About the Author
View more articles by Dagyum Ji
Dagyum Ji is a senior NK News correspondent based in Seoul. She previously worked for Reuters TV.
North Korea’s party daily on Monday called on the country to develop its science and technology to fight sanctions imposed by “hostile forces,” dismissing the idea of the DPRK accepting economic incentives in return for abandoning nuclear weapons.
In a special article, the Rodong Sinmun, which serves as the chief organ of the country’s ruling party, said North Korea needs to make “continuous advancement and development in science and technology as well as education” in order to push ahead with the “grand march of self-reliance.”
The newspaper, called on Pyongyang to “trust… the power of science and technology and rely upon is the mental strength of the entire people armed with advanced science and technology” in a Korean-language special article (Ronsol) written by Kim Song Nam.
“It is also very important to give precedence to the development of science and technology in terms of bringing hostile forces’ heinous schemes of sanctions and blockade to naught,” the Rodong said.
“The hostile forces currently completely block our normal trade activities as well as hinder [us] from bringing in raw materials and supplies necessary for people’s livelihood and the normalization of production in various sectors of the people’s economy.”
The North Korean party daily also notably criticized U.S. policy of offering economic incentives and prosperity to Pyongyang in return for the dismantlement of its nuclear program — reiterated against last week by President Donald Trump.
“The hostile forces are nowadays scheming to lead [us] into reform and opening while clamoring for ‘economic compensation’ and ‘aid’ in return for meeting their requirements,” the Rodong said.
“If we transplant the imperialists’ subcontract economy, we will lose our economic independence even if we can flourish temporarily,” it continued. “And it will later destroy our ideas and institutions.”
The phrase “economic compensation” is notable, and Monday’s article appears to be the first time the Rodong has used the term.
There is some precedent, however: the North previously denounced the U.S. for “offering economic compensation and benefit” in return for the abandonment of nuclear weapons in a statement issued by then first vice-minister of Foreign Affairs Kim Kye Gwan in May last year.
The Rodong this week repeatedly emphasized that the development of science and technology and education should be prioritized in order to step up the “grand advance of self-reliance in a fruitful manner in accordance with the party’s plan and intentions.”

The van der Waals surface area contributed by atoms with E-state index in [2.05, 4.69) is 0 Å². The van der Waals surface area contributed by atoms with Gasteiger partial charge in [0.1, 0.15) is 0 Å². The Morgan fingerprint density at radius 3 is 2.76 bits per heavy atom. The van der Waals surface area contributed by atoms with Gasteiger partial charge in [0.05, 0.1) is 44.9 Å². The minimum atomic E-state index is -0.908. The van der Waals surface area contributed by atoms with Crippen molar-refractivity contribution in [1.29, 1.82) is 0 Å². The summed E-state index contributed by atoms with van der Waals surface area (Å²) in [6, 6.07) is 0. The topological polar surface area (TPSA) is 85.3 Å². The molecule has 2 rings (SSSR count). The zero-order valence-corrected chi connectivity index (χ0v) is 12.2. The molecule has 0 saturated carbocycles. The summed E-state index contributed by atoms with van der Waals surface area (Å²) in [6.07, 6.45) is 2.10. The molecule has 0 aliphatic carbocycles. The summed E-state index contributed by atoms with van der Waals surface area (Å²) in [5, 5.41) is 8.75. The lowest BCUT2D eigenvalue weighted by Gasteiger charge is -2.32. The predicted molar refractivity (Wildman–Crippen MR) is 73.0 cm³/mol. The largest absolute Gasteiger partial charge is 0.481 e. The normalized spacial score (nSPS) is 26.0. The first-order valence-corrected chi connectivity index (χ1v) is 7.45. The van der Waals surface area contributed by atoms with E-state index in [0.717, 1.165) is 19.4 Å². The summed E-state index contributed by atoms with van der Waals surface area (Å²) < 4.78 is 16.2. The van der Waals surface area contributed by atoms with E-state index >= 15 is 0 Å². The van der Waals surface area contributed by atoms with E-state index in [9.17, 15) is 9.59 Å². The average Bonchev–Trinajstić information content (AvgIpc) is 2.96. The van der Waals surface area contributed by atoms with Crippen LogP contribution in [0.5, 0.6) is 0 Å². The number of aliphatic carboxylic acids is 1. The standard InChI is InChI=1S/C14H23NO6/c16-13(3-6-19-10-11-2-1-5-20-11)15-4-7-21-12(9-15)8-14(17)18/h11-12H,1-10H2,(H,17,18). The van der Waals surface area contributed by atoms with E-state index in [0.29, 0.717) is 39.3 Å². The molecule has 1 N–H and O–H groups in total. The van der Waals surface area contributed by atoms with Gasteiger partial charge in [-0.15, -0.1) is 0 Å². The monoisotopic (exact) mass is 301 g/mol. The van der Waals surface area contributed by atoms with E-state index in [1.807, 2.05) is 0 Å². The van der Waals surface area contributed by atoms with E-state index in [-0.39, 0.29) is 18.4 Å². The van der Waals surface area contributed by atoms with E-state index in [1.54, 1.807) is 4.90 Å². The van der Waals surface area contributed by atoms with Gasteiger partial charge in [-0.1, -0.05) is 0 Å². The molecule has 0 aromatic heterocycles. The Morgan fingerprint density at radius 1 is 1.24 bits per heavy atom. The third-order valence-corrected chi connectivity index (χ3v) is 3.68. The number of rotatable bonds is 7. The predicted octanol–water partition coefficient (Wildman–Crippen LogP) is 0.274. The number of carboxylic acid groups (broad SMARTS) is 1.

North Koreans, the party daily continued, must accelerate the “general advance” towards accomplishing the decisions made at the 4th Plenary Meeting of the 7th Central Committee of the Workers’ Party of Korea (WPK) in April.
That meeting saw the North Korean leader urge the country to pursue economic self-reliance in order to “deal a telling blow to hostile forces” seeking to coerce it through sanctions and pressure.
The party daily on Monday emphasized that “self-reliance is by no means a tactical countermeasure to [meet] the demands of the situation and overcome temporary difficulties that lie in the way to advancement.”
Self-reliance is a “strategic” line that the country should “permanently keep up,” the party daily explained, stressing that development in science and technology must be achieved so that the North can “resolve everything it needs based on the country’s resources.”
The country can then enhance economic and technological exchanges with foreign countries, it continued, and “actively make inroads into the world” based on its cutting-edge scientific and technological achievements.
“No matter how violently the hostile forces behave, the construction of our economy, based on advanced science and technology, can never be blocked or delayed,” the party daily said.
In the special article, the Rodong added that the country can overcome the current difficulties and “swiftly revitalize the entire people’s economy” by prioritizing science and technology.
There are “many issues that should be urgently resolved for economic construction, including the solution of energy and food problems and the realization of localizing raw material, materials, and facilities,” the party daily stressed.
The newspaper also claimed that grain production had “significantly increased” thanks to scientific farming methods, including water-saving techniques, as an example of resolving food problems through science and technology.
“Reality shows that we can break through to make a leap forward in economic construction with current economic foundations and potential if we are thoroughly based on science and technology.”
Edited by James Fretwell and Oliver Hotham
Featured Image: KCNA